President Obama and Daw Aung San Suu Kyi of Burma met on November 14, 2014, in Daw Suu's home. They answered questions about Burmese elections set to take place in 2015, press freedom, and expectations for democractic transition and rule of law and human rights in the country, particuarly concerning the Rohingya, a Muslim ethnic minority in Myanmar.
"Standing in the way of success in the peace process — as well as most other aspects of the transition to better governance — is the government's apparent inability to control the guns. Has there ever been a successful transition in which the government does not have authority over the military and the police?"
"The path towards 2014 demands greater reconciliation among ethnic groups so as not to derail either the development process or the physical and moral resources of the government in chairing ASEAN and hosting other related summits in 2014."
Despite impressive changes over the past three years, Myanmar (or Burma) now faces growing insecurity and rising disappointment among citizens that reform has not brought higher standards of living. Interethnic and interreligious unrest now threaten to halt reforms altogether, depress much-needed investment, and could even lead to broader regional tensions.
CFR Senior Fellow Joshua Kurlantzick leads a conversation on Myanmar's transition to democracy and the rise of inter-religious violence in the country, as part of CFR's Religion and Foreign Policy Conference Call series.
"Left unchecked, rising ethnic hatred and increasing attacks could push the country into a terrible period of ethnic cleansing," writes Joshua Kurlantzick about the continuing ethnic violence against Muslims in Myanmar.
President Barack Obama and Burmese President Thein Sein gave these remarks after their meeting on May 20, 2013. Their meeting was the first time in fifty years a leader from Myanmar had visited the United States.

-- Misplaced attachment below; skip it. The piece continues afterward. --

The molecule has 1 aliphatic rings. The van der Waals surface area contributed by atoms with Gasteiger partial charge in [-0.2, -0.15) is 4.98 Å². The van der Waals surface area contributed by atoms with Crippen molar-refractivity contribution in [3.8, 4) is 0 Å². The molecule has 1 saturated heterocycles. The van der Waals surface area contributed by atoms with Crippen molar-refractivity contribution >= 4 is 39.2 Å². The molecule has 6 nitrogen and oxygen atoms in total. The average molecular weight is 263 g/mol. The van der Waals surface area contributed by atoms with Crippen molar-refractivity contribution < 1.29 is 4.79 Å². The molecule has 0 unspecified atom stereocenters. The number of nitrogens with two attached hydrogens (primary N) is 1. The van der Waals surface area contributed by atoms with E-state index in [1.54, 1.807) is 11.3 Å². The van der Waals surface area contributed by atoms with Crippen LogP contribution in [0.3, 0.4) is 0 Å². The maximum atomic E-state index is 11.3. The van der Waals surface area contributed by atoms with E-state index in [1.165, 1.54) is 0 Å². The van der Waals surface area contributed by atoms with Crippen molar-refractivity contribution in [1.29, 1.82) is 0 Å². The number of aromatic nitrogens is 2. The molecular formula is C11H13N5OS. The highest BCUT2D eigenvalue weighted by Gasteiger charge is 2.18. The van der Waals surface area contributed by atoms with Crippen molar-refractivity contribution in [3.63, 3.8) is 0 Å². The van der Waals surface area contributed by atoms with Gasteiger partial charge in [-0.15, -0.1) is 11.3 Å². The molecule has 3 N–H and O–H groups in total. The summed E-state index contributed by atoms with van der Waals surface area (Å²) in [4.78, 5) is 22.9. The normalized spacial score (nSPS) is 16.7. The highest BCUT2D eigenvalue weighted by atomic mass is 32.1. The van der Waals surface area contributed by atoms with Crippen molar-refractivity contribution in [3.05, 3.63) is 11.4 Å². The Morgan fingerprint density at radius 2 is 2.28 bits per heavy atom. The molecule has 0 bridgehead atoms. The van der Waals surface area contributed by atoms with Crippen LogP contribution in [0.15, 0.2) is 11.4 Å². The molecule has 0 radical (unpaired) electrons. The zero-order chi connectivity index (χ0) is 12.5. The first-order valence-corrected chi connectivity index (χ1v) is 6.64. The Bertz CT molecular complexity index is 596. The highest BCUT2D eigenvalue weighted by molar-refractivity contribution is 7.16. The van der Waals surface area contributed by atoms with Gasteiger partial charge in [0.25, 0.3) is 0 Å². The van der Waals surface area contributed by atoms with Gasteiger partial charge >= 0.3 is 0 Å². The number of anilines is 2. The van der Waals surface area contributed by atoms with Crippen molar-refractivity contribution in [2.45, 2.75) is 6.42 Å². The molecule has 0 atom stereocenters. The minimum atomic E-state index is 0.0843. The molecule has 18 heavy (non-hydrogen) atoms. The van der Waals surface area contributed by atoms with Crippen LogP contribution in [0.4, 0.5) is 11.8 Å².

Joshua Kurlantzick suggests that the interethnic conflict in Rakhine State in western Myanmar is symptomatic of the larger challenges the country faces as it transitions from absolute military rule to democracy.
As the United States and other Western countries continue to suspend sanctions against Myanmar, multinationals are lining up for the chance to invest in the one-time pariah. In this article for Bloomberg Businessweek, Joshua Kurlantzick argues that this gold rush is "wildly premature."
On the eve of President Obama's historic trip to Myanmar, Joshua Kurlantzick argues that the economic and political changes underway in that country—though substantial—may not be as secure as many Burmese reformers and outside observers think.
Joshua Kurlantzick says Peter Popham's The Lady and the Peacockis the most thorough and, in some ways, the most critical biography of Aung San Suu Kyi, who is now making the transition from longtime opposition leader to member of parliament and leading ally of the Myanmar president.
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The authors argue that it is essential to begin working now to expand and establish rules and norms governing armed drones, thereby creating standards of behavior that other countries will be more likely to follow.
The author examines Pakistan's complex role in U.S. foreign policy and advocates for a two-pronged approach that works to quarantine threats while integrating Pakistan into the broader U.S. agenda in Asia.
Learn more about CFR’s mission and its work over the past year in the 2014 Annual Report. The Annual Report spotlights new initiatives, high-profile events, and authoritative scholarship from CFR experts, and includes a message from CFR President Richard N. Haass. Read and download »